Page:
What’s the actual argument here? I just see a lot of handwaving but no actual argument or point?
Local to the job, anyway, is the answer, and the rest is a bunch of obfuscatory nonsense. If the job is in the UK, but can be teleworked, then you have the UK as your base. It’s not discriminatory to pick within a country (it may become that way if we ever get teleporters or something but that’s a way out). If it’s based in London and needs physical presence, well London is your area.
As for “black people are diverse”, etc., uh-huh, but the problem is that black people as a group are discriminated against in a pretty flat way. Racism doesn’t care if you’re from London, Nigeria, Jamaica, or South Africa. So the main thing of importance is to give black candidates at least a solid chance.
Ironically the only issue I can see here is an inverse one. In the UK, Indian people actually on average, per working person, earn a bit more than white people. Whereas Pakistani people, on average, earn less than white people. So you have some complex discrimination issues there. But if slightly further advantage Indian people with your BAME process, as long you’re getting other BAME candidates, you’re probably doing good overall.
You mean admitting what already happens? That’s how it works right now. Hiring is absolutely not based on merit. It’s based on a lot of factors, but generally speaking how “culturally appropriate” you are to a firm is a major one. I say this having clearly benefited from this.
They definitely do not. That you’re saying this is bizarre, given the scandals that emerged with Google’s hiring AI recently, where it was found to be hideously racist, to the point where they had to shut it down. Do you follow the news on this sort of subject at all?
No. They poach people who are already successful. This is very different to “hiring the best” in a more genuine way. If you only hire people who are already successful, you will strongly bias your pool towards people who will succeed at what you want them to. That does not mean that they were actually the best candidate, at all.
Further, both companies have had issues with their hiring practices of a fairly serious nature. Google has been particularly bad.
“I guess we should try”.
Yeah exactly. This sort of defeatist “Welllll l guess it happens nothing we can really do except “try” I guess…!” attitude leads to exactly nothing meaningful happening. Put some Yoda on that. There is no try, there is only do.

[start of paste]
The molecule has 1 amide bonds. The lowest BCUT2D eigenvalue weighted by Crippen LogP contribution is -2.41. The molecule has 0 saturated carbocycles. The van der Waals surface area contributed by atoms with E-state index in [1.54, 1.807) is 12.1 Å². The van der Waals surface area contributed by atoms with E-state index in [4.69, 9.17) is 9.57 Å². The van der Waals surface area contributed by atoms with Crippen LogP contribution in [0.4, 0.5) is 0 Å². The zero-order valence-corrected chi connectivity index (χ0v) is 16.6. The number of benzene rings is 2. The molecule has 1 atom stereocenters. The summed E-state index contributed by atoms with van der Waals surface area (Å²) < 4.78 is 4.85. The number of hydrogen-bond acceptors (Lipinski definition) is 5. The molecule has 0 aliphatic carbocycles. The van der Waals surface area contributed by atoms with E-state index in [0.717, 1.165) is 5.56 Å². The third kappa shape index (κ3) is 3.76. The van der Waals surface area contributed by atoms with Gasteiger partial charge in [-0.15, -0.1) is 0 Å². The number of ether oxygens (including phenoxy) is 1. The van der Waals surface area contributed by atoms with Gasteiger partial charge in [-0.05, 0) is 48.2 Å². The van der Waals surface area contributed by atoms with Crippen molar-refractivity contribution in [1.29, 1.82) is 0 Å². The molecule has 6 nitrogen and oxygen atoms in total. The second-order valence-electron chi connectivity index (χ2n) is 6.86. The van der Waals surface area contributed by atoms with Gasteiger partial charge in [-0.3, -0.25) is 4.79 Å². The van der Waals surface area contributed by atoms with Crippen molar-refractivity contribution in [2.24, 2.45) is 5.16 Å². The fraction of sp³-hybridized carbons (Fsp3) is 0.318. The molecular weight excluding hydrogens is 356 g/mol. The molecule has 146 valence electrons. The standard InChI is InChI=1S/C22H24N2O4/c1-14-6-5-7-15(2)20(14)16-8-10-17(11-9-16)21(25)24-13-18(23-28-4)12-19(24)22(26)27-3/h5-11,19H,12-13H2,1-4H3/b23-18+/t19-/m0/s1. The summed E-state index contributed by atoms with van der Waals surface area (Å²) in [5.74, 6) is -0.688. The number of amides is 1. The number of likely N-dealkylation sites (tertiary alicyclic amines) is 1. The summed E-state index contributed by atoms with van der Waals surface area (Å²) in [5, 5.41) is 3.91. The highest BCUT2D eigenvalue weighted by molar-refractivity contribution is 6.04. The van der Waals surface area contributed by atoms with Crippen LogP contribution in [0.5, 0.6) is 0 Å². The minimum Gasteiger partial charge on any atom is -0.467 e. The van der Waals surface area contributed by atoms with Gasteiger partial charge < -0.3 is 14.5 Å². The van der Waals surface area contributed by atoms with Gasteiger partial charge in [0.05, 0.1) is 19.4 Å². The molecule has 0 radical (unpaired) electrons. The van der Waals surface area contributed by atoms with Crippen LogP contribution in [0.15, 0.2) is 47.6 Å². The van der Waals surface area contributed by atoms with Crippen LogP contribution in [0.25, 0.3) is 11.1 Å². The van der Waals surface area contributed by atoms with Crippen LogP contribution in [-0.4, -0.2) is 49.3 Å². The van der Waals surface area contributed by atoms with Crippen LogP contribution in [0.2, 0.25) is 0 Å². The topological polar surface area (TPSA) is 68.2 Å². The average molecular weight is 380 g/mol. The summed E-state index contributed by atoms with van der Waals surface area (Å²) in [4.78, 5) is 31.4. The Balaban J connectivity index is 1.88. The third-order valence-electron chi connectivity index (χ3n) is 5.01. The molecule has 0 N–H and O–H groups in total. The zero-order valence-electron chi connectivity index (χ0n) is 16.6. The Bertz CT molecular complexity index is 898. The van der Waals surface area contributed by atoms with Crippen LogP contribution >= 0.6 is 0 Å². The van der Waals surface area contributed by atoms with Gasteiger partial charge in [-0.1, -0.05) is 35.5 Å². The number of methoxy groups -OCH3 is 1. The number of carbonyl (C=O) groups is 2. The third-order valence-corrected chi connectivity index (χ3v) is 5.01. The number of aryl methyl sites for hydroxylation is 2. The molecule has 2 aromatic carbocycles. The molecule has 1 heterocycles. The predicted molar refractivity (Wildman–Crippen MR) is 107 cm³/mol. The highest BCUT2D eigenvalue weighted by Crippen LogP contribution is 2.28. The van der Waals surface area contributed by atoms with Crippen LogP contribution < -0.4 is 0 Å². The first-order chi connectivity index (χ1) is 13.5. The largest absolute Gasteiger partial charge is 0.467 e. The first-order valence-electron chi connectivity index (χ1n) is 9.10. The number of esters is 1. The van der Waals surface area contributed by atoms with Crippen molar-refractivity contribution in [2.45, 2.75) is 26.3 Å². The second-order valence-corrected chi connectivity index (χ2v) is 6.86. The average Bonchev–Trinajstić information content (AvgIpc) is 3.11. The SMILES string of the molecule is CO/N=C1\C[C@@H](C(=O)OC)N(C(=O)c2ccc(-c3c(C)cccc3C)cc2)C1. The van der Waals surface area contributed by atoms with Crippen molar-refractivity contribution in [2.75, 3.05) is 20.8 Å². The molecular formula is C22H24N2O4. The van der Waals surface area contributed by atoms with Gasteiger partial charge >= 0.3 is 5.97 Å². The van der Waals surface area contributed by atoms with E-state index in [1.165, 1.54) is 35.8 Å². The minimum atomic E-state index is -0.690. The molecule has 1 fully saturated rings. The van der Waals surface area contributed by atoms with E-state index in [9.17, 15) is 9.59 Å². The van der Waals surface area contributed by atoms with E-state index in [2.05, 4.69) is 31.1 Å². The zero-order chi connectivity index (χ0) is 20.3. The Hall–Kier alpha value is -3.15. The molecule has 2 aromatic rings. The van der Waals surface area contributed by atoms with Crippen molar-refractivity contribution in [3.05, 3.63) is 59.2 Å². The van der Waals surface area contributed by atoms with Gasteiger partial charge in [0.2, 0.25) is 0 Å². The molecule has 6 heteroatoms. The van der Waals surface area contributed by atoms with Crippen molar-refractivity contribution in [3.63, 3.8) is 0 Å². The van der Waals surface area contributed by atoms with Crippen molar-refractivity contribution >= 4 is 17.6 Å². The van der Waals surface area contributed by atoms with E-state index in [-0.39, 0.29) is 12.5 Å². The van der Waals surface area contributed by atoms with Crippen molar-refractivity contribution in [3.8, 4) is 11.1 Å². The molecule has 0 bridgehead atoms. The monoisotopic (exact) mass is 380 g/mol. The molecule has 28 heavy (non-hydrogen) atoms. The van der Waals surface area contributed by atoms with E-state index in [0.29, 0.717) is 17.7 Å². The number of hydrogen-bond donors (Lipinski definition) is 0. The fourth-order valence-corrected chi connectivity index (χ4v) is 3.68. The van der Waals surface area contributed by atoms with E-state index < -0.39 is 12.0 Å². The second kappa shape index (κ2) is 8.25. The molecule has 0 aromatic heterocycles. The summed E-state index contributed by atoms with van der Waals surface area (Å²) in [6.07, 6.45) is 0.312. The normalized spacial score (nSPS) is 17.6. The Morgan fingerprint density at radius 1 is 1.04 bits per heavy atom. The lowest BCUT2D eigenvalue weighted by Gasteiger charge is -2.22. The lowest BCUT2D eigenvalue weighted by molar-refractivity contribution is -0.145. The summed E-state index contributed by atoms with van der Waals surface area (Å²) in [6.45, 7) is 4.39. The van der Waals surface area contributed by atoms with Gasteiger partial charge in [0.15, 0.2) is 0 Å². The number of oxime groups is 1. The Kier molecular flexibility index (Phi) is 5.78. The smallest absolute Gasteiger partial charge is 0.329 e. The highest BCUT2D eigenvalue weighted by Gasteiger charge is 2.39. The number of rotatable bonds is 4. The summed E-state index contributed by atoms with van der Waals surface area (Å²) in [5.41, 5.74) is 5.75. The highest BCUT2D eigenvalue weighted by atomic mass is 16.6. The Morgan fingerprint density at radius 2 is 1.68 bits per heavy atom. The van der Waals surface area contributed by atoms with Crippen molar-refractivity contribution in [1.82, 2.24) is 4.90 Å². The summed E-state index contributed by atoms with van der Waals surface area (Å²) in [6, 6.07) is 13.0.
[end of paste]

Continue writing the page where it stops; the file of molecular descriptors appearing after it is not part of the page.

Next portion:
Actually do something.
No, that’s bollocks, not a “documented sex difference”, that’s a cheap grade-school assumption based on “boys like trains, girls like dolls!” (which isn’t even really true - even to the degree it is, it’s like 60/40, not 90/10 like the games industry tends to be, or worse). If you look at the history of computer programming, rather than doing facile guesswork based on modern scenarios, you will see up until the late 1960s/1970s, it is quite sex-balanced, even perhaps female-biased. In the 1960s, there was huge push by the US government to re-educate male workers (specifically male workers - “breadwinners”) to do tech jobs which were to some extent perceived as “women’s work” or “unmanly”. Other countries had similar, if less aggressive efforts. And the effort was extremely successful - they got companies to actively put men into these positions, so that they could “support their families” and essentially kicked out women, because “men would support them”. This isn’t even that long ago. It still took a long, long time to get as gender-unbalanced as it did in the 1990s and 2000s. Even in the 1980s and earlier 1990s it was a lot better than it got to be later on.
Entrenched sexism is extremely well-documented and comes up all the time even now. Riot Games got into a lot of trouble for it and had to massively reform their workplace culture just recently.
It’s a lot less of an issue outside game dev now, but you still see companies keen to put women in certain positions but not others (leadership roles and management, sure - actual programming, regardless of how good they are? Less so).
So you missed the whole deal with Google having guy doing exactly this at some length for years, and finally, after it got particularly egregious, getting fired? And yet still getting a lot of support from colleagues, and bosses unwilling to outright condemn him. If you’ve ever worked in game dev, you know that there are people like this. If you haven’t, that kind of ignorant blind “let’s pretend everything is fine until someone loses an eye” knee-jerk defence is a huge part of perpetuating the problem. I’ve got firsthand experience of this stuff, too, note, so trying to tell me it doesn’t happen, when I’ve directly seen it happen, and heard countless similar accounts is pretty special